Editorial

State film incentives must be maintained

March 13, 2015
Print
Text Size:
A A

ArtPrize leaders last week announced the inclusion this year of what has been named the third best film festival in the country as part of the 10-day, wildly successful art extravaganza. ArtPrize On Screen will present films, videos and interactive works through screenings at various venues, curated by Waterfront Film Festival. The alarming contrast by week’s end was a narrowly approved Michigan House bill to eliminate all film incentives by the time ArtPrize plays to the throngs, bringing $4 million in revenue to the Grand Rapids region. The correlation is most obvious to the creative class Michigan presumes to court for New Millennium jobs.

Little more than two months ago Gov. Rick Snyder extended the film credit incentive program for seven years. The law now requires one Michigan resident to be hired for every non-resident through Sept. 30, 2017, and 1.5 Michigan residents for every non-resident hired from Oct. 1, 2017, to Sept. 30, 2020. Members of the House last week irrationally looked at film credits as a patch for a budget shortfall, “unexpectedly” created by tax credits quickly redeemed largely by industrial age manufacturers.

Perhaps House members in this time of budget hacking should put eyeballs on the Michigan Economic Development Corp., now in the business of giving grants for special projects in varied locales. Recent examples include:

  • MEDC announced Michigan Strategic Fund approval of $50 million in Community College Skilled Trades Equipment Program funds to 18 Michigan community colleges, incentives for three community revitalization projects and a Request for Proposals for the official Pure Michigan travel guides.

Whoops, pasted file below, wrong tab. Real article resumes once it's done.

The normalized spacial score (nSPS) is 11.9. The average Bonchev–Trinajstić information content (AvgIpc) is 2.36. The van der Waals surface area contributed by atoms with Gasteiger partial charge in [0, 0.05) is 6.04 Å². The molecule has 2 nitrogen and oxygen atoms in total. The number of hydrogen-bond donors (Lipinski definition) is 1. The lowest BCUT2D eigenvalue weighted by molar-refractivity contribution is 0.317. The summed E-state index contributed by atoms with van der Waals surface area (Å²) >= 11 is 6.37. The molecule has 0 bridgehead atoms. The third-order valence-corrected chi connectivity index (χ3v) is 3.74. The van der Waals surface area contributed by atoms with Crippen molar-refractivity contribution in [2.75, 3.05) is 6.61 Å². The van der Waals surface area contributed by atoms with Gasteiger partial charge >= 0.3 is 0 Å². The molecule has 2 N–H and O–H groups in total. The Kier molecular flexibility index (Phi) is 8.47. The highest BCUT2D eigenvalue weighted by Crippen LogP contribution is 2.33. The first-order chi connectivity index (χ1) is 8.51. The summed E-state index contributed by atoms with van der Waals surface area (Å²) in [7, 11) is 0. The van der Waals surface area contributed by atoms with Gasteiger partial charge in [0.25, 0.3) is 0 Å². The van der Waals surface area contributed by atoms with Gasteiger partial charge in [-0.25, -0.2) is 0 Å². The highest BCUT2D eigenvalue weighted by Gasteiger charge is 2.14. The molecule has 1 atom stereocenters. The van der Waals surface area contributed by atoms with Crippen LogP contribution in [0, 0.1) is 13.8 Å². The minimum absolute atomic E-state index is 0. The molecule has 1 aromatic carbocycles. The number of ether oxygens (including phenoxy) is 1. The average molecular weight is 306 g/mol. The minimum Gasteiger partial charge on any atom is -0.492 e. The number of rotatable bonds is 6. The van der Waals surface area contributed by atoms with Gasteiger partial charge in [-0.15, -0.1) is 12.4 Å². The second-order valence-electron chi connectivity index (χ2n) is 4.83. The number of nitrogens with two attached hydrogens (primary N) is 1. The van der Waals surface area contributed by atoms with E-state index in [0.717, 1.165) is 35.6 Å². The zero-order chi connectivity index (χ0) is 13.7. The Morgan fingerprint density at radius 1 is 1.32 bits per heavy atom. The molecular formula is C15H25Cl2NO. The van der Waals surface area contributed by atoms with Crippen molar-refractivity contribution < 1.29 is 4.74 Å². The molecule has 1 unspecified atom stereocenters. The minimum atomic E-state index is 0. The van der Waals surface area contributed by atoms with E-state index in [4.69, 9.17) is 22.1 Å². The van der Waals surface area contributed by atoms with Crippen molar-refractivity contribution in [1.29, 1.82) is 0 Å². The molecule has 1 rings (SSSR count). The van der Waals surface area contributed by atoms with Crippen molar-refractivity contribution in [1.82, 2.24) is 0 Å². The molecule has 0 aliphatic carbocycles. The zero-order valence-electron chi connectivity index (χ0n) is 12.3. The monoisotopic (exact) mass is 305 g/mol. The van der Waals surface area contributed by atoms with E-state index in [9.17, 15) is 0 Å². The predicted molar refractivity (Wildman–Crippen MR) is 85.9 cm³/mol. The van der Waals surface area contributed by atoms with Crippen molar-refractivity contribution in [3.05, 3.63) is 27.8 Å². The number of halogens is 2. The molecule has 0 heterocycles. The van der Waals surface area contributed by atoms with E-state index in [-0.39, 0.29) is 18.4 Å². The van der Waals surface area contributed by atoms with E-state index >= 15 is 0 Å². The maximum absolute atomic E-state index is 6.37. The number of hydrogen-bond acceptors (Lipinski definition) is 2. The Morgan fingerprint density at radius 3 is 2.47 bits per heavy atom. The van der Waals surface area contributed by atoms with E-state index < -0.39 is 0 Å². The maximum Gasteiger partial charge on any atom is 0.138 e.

• As reported in the Business Journal today, the Ottawa County Planning Commission is considering leveraging a crowdfunding platform launched by the MEDC as an additional fundraising tool to engage community members in supporting public improvement projects and to earn matching funds from the state. Projects reaching their fundraising goals through pledge support have the opportunity to receive a matching grant from MEDC of up to $100,000.
  • The MEDC and the Urban Institute for Contemporary Arts and Downtown Grand Rapids Inc. announced a new crowdfunding campaign through Michigan-based crowdfunding platform Patronicity. The campaign will support a series of two to three public murals in downtown Grand Rapids.

The Business Journal does not infer these are unimportant projects to specific communities or agencies, but community-based projects generally earn their funding from local taxpayers, foundations and nonprofits, not every taxpayer in Michigan’s two peninsulas.

Gov. Snyder is absolutely right in telling House members, “People have been relying on (the film incentives)” and making decisions based on it. Associated Press reported Snyder also compromised to cut incentives in gradual fashion, adding, “…because the industry should be self-sufficient at some point in the future.”

Senate Majority Leader Arlan Meekhof, R-West Olive, is encouraged to continue defense of a state program that advances opportunities for the creative class.

Recent Articles by Carole Valade

Editor's Picks

Comments powered by Disqus